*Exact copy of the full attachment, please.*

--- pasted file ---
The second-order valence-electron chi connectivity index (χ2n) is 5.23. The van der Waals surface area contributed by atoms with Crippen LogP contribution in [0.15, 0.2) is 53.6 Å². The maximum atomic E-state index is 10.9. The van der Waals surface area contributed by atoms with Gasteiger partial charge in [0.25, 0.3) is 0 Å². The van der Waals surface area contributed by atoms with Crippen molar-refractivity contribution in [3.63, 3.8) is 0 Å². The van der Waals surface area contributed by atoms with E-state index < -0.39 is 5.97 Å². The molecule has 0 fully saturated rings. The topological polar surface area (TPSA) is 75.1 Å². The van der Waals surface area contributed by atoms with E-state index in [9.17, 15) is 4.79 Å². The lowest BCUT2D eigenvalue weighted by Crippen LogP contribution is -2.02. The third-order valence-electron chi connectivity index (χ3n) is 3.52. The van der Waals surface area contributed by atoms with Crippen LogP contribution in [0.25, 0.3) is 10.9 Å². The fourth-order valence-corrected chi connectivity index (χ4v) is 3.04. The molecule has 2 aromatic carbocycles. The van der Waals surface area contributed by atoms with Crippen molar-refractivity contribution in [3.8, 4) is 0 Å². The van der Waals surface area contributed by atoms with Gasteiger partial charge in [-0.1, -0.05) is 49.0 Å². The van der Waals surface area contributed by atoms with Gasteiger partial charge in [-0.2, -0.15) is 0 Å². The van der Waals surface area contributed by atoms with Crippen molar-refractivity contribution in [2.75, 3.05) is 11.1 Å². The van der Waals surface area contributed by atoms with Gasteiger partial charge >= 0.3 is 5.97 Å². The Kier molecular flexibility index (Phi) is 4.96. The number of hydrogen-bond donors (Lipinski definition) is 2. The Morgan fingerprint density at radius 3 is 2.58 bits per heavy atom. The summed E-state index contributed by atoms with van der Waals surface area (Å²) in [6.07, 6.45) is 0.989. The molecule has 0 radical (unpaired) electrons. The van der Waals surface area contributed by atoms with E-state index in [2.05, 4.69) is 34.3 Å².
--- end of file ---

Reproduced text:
The second-order valence-electron chi connectivity index (χ2n) is 5.23. The van der Waals surface area contributed by atoms with Crippen LogP contribution in [0.15, 0.2) is 53.6 Å². The maximum atomic E-state index is 10.9. The van der Waals surface area contributed by atoms with Gasteiger partial charge in [0.25, 0.3) is 0 Å². The van der Waals surface area contributed by atoms with Crippen molar-refractivity contribution in [3.63, 3.8) is 0 Å². The van der Waals surface area contributed by atoms with E-state index < -0.39 is 5.97 Å². The molecule has 0 fully saturated rings. The topological polar surface area (TPSA) is 75.1 Å². The van der Waals surface area contributed by atoms with E-state index in [9.17, 15) is 4.79 Å². The lowest BCUT2D eigenvalue weighted by Crippen LogP contribution is -2.02. The third-order valence-electron chi connectivity index (χ3n) is 3.52. The van der Waals surface area contributed by atoms with Crippen LogP contribution in [0.25, 0.3) is 10.9 Å². The fourth-order valence-corrected chi connectivity index (χ4v) is 3.04. The molecule has 2 aromatic carbocycles. The van der Waals surface area contributed by atoms with Crippen molar-refractivity contribution in [3.8, 4) is 0 Å². The van der Waals surface area contributed by atoms with Gasteiger partial charge in [-0.1, -0.05) is 49.0 Å². The van der Waals surface area contributed by atoms with Gasteiger partial charge in [-0.2, -0.15) is 0 Å². The van der Waals surface area contributed by atoms with Crippen molar-refractivity contribution in [2.75, 3.05) is 11.1 Å². The van der Waals surface area contributed by atoms with Gasteiger partial charge >= 0.3 is 5.97 Å². The Kier molecular flexibility index (Phi) is 4.96. The number of hydrogen-bond donors (Lipinski definition) is 2. The Morgan fingerprint density at radius 3 is 2.58 bits per heavy atom. The summed E-state index contributed by atoms with van der Waals surface area (Å²) in [6.07, 6.45) is 0.989. The molecule has 0 radical (unpaired) electrons. The van der Waals surface area contributed by atoms with E-state index in [2.05, 4.69) is 34.3 Å².